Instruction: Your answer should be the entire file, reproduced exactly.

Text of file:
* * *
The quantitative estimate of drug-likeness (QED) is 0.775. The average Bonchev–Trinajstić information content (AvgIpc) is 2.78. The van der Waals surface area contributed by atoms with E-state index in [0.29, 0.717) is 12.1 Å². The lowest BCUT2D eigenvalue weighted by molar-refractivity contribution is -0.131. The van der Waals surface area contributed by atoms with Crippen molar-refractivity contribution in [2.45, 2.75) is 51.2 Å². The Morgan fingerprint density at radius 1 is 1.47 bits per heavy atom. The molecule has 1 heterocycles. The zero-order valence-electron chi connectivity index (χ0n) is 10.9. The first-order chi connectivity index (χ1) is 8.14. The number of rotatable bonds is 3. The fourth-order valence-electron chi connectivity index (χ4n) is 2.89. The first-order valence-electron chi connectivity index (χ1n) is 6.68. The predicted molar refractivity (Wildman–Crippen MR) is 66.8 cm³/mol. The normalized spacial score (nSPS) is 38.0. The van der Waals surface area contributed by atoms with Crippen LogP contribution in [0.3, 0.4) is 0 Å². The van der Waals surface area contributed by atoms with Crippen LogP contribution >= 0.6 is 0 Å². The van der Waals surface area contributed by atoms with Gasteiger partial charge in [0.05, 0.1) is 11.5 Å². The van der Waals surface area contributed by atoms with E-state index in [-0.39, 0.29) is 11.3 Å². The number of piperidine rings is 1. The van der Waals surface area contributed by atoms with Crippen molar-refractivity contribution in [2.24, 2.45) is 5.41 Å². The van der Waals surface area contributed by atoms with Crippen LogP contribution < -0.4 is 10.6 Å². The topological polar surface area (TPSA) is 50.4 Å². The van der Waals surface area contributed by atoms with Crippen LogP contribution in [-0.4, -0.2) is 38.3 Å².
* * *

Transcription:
The quantitative estimate of drug-likeness (QED) is 0.775. The average Bonchev–Trinajstić information content (AvgIpc) is 2.78. The van der Waals surface area contributed by atoms with E-state index in [0.29, 0.717) is 12.1 Å². The lowest BCUT2D eigenvalue weighted by molar-refractivity contribution is -0.131. The van der Waals surface area contributed by atoms with Crippen molar-refractivity contribution in [2.45, 2.75) is 51.2 Å². The Morgan fingerprint density at radius 1 is 1.47 bits per heavy atom. The molecule has 1 heterocycles. The zero-order valence-electron chi connectivity index (χ0n) is 10.9. The first-order chi connectivity index (χ1) is 8.14. The number of rotatable bonds is 3. The fourth-order valence-electron chi connectivity index (χ4n) is 2.89. The first-order valence-electron chi connectivity index (χ1n) is 6.68. The predicted molar refractivity (Wildman–Crippen MR) is 66.8 cm³/mol. The normalized spacial score (nSPS) is 38.0. The van der Waals surface area contributed by atoms with Crippen LogP contribution in [0.3, 0.4) is 0 Å². The van der Waals surface area contributed by atoms with Crippen LogP contribution >= 0.6 is 0 Å². The van der Waals surface area contributed by atoms with Gasteiger partial charge in [0.05, 0.1) is 11.5 Å². The van der Waals surface area contributed by atoms with E-state index in [-0.39, 0.29) is 11.3 Å². The number of piperidine rings is 1. The van der Waals surface area contributed by atoms with Crippen molar-refractivity contribution in [2.24, 2.45) is 5.41 Å². The van der Waals surface area contributed by atoms with Crippen LogP contribution < -0.4 is 10.6 Å². The topological polar surface area (TPSA) is 50.4 Å². The van der Waals surface area contributed by atoms with Crippen LogP contribution in [-0.4, -0.2) is 38.3 Å².